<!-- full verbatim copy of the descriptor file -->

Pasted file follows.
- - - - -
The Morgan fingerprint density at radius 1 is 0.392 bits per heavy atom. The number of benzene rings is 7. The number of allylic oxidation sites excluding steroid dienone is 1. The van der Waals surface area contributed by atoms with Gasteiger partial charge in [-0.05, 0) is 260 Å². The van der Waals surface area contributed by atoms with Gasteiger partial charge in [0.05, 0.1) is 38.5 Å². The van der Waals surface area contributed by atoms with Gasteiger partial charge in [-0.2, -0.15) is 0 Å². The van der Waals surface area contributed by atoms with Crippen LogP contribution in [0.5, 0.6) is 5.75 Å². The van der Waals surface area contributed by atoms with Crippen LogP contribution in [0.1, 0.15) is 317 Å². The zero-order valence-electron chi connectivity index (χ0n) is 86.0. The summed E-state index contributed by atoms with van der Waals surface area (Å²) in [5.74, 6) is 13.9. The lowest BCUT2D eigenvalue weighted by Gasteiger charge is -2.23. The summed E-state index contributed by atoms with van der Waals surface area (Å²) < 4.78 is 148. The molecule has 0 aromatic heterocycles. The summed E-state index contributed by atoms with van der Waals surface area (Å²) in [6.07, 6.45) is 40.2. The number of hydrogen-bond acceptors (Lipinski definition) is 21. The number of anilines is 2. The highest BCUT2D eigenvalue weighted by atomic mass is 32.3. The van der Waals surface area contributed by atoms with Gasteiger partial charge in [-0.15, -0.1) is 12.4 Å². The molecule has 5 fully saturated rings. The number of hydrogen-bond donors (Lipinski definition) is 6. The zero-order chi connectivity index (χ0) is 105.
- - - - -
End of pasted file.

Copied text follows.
The Morgan fingerprint density at radius 1 is 0.392 bits per heavy atom. The number of benzene rings is 7. The number of allylic oxidation sites excluding steroid dienone is 1. The van der Waals surface area contributed by atoms with Gasteiger partial charge in [-0.05, 0) is 260 Å². The van der Waals surface area contributed by atoms with Gasteiger partial charge in [0.05, 0.1) is 38.5 Å². The van der Waals surface area contributed by atoms with Gasteiger partial charge in [-0.2, -0.15) is 0 Å². The van der Waals surface area contributed by atoms with Crippen LogP contribution in [0.5, 0.6) is 5.75 Å². The van der Waals surface area contributed by atoms with Crippen LogP contribution in [0.1, 0.15) is 317 Å². The zero-order valence-electron chi connectivity index (χ0n) is 86.0. The summed E-state index contributed by atoms with van der Waals surface area (Å²) in [5.74, 6) is 13.9. The lowest BCUT2D eigenvalue weighted by Gasteiger charge is -2.23. The summed E-state index contributed by atoms with van der Waals surface area (Å²) < 4.78 is 148. The molecule has 0 aromatic heterocycles. The summed E-state index contributed by atoms with van der Waals surface area (Å²) in [6.07, 6.45) is 40.2. The number of hydrogen-bond acceptors (Lipinski definition) is 21. The number of anilines is 2. The highest BCUT2D eigenvalue weighted by atomic mass is 32.3. The van der Waals surface area contributed by atoms with Gasteiger partial charge in [-0.15, -0.1) is 12.4 Å². The molecule has 5 fully saturated rings. The number of hydrogen-bond donors (Lipinski definition) is 6. The zero-order chi connectivity index (χ0) is 105.